Report: Tanzania Has the Largest Number of Electric Vehicles in East Africa

But Tanzanian e-mobility companies have raised only a little over US$1 million in investment, compared to over US$5 million in Uganda and $50 million in Kenya.

Dar es Salaam. A new report has found that Tanzania has the largest number of electric vehicles (EVs) than all EVs in East Africa combined,  with over 5,000 EVs estimated to be on the road.

The report, titled The Barriers to E-Mobility in Tanzania, is part of a two-part series in collaboration with UN-Habitat and the Urban Electric Mobility Initiative (UEMI) on the barriers to and policies for electric mobility in Tanzania. 

This first report, released on Thursday, is on the barriers to e-mobility in Tanzania and was led by the Africa E-Mobility Alliance (AfEMA) and supported by UNH and UEMI. 

The following upcoming report is on the policies for e-mobility in Tanzania and is supported by AfEMA.

Written by Tom Courtright, Warren Ondanje, and Paschal Giki, the 26-page report says that over the last few years, at least ten companies have entered the e-mobility industry market in Tanzania. 

They give an example of Piki, a food delivery service that has successfully deployed electric mopeds driven by women and students, exemplifying the demand and opportunities for affordable and reliable EVs suppliers in Tanzania. 

But the report’s authors warn that the electric vehicles industry in Tanzania faces several barriers which slow adoption. 

The challenges include, but are not limited to, high import taxes, unclear government policy, limited funding, too few technicians, low electricity grid access, and limited consumer knowledge.

“As electric vehicles are primarily imported, distributed, and serviced by private sector actors, and the business is capital-intensive, there is a need for a significant increase in funding in the sector,” they suggest.

READ MORE: A Tanzanian Founder Seeks to Replace Fuel-powered Bodabodas With Electric Ones. Here’s Why the Shift Matters

According to them, the funding could be grant money for research and development and small pilots, high-risk equity funding, and debt financing provided by vehicle asset financiers, traditional banks, or infrastructure lenders.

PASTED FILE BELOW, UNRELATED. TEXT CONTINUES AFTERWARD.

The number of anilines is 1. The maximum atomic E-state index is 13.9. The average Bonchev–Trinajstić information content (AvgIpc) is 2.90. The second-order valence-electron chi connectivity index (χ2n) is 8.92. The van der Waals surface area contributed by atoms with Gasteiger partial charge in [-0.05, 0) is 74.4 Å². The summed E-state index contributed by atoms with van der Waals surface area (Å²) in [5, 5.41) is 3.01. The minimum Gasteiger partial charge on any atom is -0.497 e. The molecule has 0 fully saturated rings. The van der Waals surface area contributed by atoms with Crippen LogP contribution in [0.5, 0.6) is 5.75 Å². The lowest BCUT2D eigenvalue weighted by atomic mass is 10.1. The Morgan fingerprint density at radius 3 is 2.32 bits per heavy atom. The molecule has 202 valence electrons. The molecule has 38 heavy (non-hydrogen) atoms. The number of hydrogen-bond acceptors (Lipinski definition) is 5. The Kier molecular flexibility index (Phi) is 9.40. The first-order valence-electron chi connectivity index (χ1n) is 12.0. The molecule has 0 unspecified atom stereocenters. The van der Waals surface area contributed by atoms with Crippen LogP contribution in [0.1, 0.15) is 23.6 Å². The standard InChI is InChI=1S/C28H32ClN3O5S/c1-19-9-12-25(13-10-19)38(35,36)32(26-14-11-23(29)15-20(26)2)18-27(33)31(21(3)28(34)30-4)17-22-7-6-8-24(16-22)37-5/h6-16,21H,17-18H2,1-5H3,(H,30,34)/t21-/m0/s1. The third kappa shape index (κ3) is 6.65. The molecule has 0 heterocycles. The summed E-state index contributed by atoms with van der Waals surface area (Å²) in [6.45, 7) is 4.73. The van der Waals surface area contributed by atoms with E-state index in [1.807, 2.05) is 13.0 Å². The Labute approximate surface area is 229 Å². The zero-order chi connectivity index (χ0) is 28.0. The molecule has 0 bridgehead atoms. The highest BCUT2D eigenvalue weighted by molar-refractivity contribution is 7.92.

This is something that the researchers think is not happening, pointing out that Tanzanian e-mobility companies have raised only a little over US$1 million so far in investment. 

This is very small compared to over US$5 million in Uganda and $50 million in Kenya. The researchers think that this challenge restrains the ability of startups to serve the Tanzanian market.

“Electric vehicles are a new technology, and as such, have yet to be fully understood by customs agents, standards officials, and policymakers,” the report’s authors argue. “In some cases, policies are unclear, and in others, they are being applied haphazardly.” 

In Tanzania, e-mobility startups report a wide range of experiences with government regulation, the report reveals. 

For example, some have had no issues with registration but are paying over 50 per cent taxes on their imports, while others cannot register their vehicles or get license plates or insurance. 

“There is a need for clarity from the government on policy and a roadmap for adoption,” the authors advise.

“Finally, customer awareness, technical capacity, investor interest, and public policy require functional ecosystem actors such as associations, civil society, and individual experts to research e-mobility and its potential in Tanzania,” they add.

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